Wedding woes: First comes marriage?

Last updated 10:05 04/05/2012

Here's another wedding woe sent in by a reader:

Hi Greer, 

I hope that this does not sound random just to pour my heart out and ask for advice, however your blog has inspired me to do so... 

I am stuck in a pickle; I have been with my BF for 2 years now we get along great and very much in love (blah blah) and went travelling round Europe together and all that. So things are going well. We both have enough money together to put down a deposit on a house. We have talked about this a lot and my BF and I would really like to go ahead with this. He and I talk a lot about being together and setting up a future.

However we haven't talked much about marriage. I know he doesn't want to at the moment, as we both come from divorced families so makes weddings hard but I am not sure if going into a financial commitment with someone who doesn't want a marriage commitment first. Financially I have worked very hard for this deposit (and its more of a bigger deal to me then marriage) and I trust him implicitly, but I am not sure if it is a good idea. I want a marriage not to be something you have to do down the line just because you a house and been together for years.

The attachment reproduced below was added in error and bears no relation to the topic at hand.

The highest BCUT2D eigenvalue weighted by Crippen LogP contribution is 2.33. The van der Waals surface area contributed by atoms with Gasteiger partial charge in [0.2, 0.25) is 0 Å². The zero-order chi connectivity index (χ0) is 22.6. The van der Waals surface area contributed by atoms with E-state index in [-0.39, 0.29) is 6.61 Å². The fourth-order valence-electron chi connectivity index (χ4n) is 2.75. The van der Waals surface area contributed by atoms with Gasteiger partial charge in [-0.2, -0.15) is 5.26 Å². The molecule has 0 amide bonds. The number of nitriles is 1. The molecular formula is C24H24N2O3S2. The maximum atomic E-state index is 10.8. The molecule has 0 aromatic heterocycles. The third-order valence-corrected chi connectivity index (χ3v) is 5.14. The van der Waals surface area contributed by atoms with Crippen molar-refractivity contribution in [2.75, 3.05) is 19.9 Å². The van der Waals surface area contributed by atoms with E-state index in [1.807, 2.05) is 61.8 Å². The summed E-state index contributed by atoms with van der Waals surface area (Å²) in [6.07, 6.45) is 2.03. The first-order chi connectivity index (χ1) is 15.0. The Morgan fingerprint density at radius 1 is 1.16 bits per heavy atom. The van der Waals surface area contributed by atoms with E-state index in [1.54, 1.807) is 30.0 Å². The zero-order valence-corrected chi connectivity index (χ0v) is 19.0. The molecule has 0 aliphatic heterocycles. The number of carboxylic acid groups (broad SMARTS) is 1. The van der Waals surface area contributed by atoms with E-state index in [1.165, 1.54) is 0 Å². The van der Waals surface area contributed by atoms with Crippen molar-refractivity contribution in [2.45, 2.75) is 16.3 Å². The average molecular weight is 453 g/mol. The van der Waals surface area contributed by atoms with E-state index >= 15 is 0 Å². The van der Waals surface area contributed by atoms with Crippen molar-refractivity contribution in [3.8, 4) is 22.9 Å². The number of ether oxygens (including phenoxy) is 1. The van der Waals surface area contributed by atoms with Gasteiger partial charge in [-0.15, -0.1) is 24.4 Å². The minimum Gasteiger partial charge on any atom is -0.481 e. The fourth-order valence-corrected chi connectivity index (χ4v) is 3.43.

So I'm stuck - what do I do? Do I jump into this financially with the hope of a marriage commitment or get the ring to make sure that he is with me always, as this is my life savings... Defacto

I hope this all makes sense! We both are 26 just by the way :)

Thank you for listening I know you must get a lot of emails and if I do get a response it would be much appreciated.


As a child of divorce, I can completely empathise with the way in which a marriage separation in the family shapes the way you view marriage for yourself.

I don't, however, believe that is a negative thing and I do not believe we should steer clear of marriage altogether just because we know the very real consequences when it doesn't work out.

If anything, I believe it's made me examine my relationships more; be more wary of potential areas of concern or breakdown, examine all angles of issues, try harder and love deeper.